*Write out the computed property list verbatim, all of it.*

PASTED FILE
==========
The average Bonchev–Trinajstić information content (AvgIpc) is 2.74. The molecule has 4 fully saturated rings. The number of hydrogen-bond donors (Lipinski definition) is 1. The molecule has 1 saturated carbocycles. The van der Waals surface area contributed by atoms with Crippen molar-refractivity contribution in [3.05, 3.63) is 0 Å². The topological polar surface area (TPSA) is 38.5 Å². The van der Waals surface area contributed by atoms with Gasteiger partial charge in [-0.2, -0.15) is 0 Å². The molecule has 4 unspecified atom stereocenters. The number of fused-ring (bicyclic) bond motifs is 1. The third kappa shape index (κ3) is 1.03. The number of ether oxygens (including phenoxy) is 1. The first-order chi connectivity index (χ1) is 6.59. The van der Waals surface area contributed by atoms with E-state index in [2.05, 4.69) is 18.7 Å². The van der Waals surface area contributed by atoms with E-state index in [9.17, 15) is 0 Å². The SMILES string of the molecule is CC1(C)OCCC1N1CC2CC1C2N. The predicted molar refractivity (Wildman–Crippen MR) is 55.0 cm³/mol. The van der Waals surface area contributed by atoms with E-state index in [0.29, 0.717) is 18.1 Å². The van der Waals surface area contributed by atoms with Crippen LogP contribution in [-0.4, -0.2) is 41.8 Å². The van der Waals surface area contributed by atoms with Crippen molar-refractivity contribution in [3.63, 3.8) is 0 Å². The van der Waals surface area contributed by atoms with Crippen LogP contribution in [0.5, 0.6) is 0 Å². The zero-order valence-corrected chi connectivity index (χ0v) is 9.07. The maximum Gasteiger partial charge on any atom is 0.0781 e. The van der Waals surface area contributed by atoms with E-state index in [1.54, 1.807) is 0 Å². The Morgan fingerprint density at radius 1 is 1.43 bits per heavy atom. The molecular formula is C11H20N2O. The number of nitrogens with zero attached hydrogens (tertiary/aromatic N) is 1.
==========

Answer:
The average Bonchev–Trinajstić information content (AvgIpc) is 2.74. The molecule has 4 fully saturated rings. The number of hydrogen-bond donors (Lipinski definition) is 1. The molecule has 1 saturated carbocycles. The van der Waals surface area contributed by atoms with Crippen molar-refractivity contribution in [3.05, 3.63) is 0 Å². The topological polar surface area (TPSA) is 38.5 Å². The van der Waals surface area contributed by atoms with Gasteiger partial charge in [-0.2, -0.15) is 0 Å². The molecule has 4 unspecified atom stereocenters. The number of fused-ring (bicyclic) bond motifs is 1. The third kappa shape index (κ3) is 1.03. The number of ether oxygens (including phenoxy) is 1. The first-order chi connectivity index (χ1) is 6.59. The van der Waals surface area contributed by atoms with E-state index in [2.05, 4.69) is 18.7 Å². The van der Waals surface area contributed by atoms with E-state index in [9.17, 15) is 0 Å². The SMILES string of the molecule is CC1(C)OCCC1N1CC2CC1C2N. The predicted molar refractivity (Wildman–Crippen MR) is 55.0 cm³/mol. The van der Waals surface area contributed by atoms with E-state index in [0.29, 0.717) is 18.1 Å². The van der Waals surface area contributed by atoms with Crippen LogP contribution in [-0.4, -0.2) is 41.8 Å². The van der Waals surface area contributed by atoms with Crippen molar-refractivity contribution in [3.63, 3.8) is 0 Å². The van der Waals surface area contributed by atoms with Crippen LogP contribution in [0.5, 0.6) is 0 Å². The zero-order valence-corrected chi connectivity index (χ0v) is 9.07. The maximum Gasteiger partial charge on any atom is 0.0781 e. The van der Waals surface area contributed by atoms with E-state index in [1.54, 1.807) is 0 Å². The Morgan fingerprint density at radius 1 is 1.43 bits per heavy atom. The molecular formula is C11H20N2O. The number of nitrogens with zero attached hydrogens (tertiary/aromatic N) is 1.